I believe that Buddhism isn't just about adopting different beliefs but changing one's entire approach to how religion is practiced.

Perfectly said James!

Lawrence Nosan Grecco said...

Very well said--Buddhism is experiential indeed and the best teachers don't try to force you to 'believe' in anything, but rather they encourage you to experience it.

Hannah said...

And that is why I respect (and am drawn toward) Buddhism so much :-)

They call him James Ure said...


Thank-you. Part of the reason I say that in part is because Buddhism doesn't really fit into the western idea of religion.


Experience is exactly the key. Personal experience can not be replaced with any amount of faith.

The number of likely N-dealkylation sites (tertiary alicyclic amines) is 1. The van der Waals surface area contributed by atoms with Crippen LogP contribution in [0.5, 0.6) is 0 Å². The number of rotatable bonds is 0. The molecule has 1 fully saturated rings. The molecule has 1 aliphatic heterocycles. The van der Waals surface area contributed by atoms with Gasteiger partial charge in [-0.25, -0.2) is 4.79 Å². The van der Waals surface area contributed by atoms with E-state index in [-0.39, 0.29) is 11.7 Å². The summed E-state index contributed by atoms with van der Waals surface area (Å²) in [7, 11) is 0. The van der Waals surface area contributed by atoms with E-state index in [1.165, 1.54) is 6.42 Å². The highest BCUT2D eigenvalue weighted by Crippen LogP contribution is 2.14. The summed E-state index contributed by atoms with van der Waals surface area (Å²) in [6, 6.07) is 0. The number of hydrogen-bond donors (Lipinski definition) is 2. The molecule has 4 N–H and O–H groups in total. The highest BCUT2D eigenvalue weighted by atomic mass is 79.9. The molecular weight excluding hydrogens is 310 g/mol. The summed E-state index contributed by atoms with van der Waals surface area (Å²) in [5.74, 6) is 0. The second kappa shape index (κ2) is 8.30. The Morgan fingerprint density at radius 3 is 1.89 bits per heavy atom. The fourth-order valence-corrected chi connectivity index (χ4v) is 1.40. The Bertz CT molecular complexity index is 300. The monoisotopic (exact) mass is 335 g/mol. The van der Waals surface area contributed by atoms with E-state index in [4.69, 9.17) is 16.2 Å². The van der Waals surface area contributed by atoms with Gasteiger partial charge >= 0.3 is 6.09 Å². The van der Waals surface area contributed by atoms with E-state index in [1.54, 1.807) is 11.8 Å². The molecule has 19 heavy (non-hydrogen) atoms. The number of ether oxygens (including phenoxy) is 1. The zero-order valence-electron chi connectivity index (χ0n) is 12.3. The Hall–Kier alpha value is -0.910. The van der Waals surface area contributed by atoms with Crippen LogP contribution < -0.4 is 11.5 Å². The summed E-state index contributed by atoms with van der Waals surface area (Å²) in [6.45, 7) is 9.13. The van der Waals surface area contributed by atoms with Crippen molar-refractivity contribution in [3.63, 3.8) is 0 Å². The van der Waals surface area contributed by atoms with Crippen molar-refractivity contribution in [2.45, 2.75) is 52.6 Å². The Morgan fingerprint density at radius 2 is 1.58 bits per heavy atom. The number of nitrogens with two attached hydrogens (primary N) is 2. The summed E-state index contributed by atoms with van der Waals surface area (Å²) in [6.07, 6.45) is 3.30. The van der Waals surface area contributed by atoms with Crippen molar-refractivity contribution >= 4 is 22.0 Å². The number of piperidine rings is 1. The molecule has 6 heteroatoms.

Me too. Thanks for commenting.

Sabio Lantz said...

"I feel that Buddhism treats me like an adult"

"A teacher in Buddhism will give you pointers and advice but you won't be somehow kicked out of Buddhism if you don't follow it word for word or even at all."

Thought the main idea of this post is freedom and skepticism, which I applaud loudly, both of these quotes hint of a huge desire to belong and be owned and to have identity in a name. Such a desire is very normal, and has a very healthy component to it. Thus our dilemma.

Our bonds with others by necessity limits limits our freedom and shuts down skepticism. There is no answer for this, there will always be tension if we seek freedom. We must therefore choose our friends and associates carefully. We must watch ourselves to see if freedom and skepticism are priority or commitment, trust and tribal allegiance is safest at the moment.

Ahhhh, no easy answers. Darn.

Marco said...

Buddhism - where the drop meets the ocean. replica swiss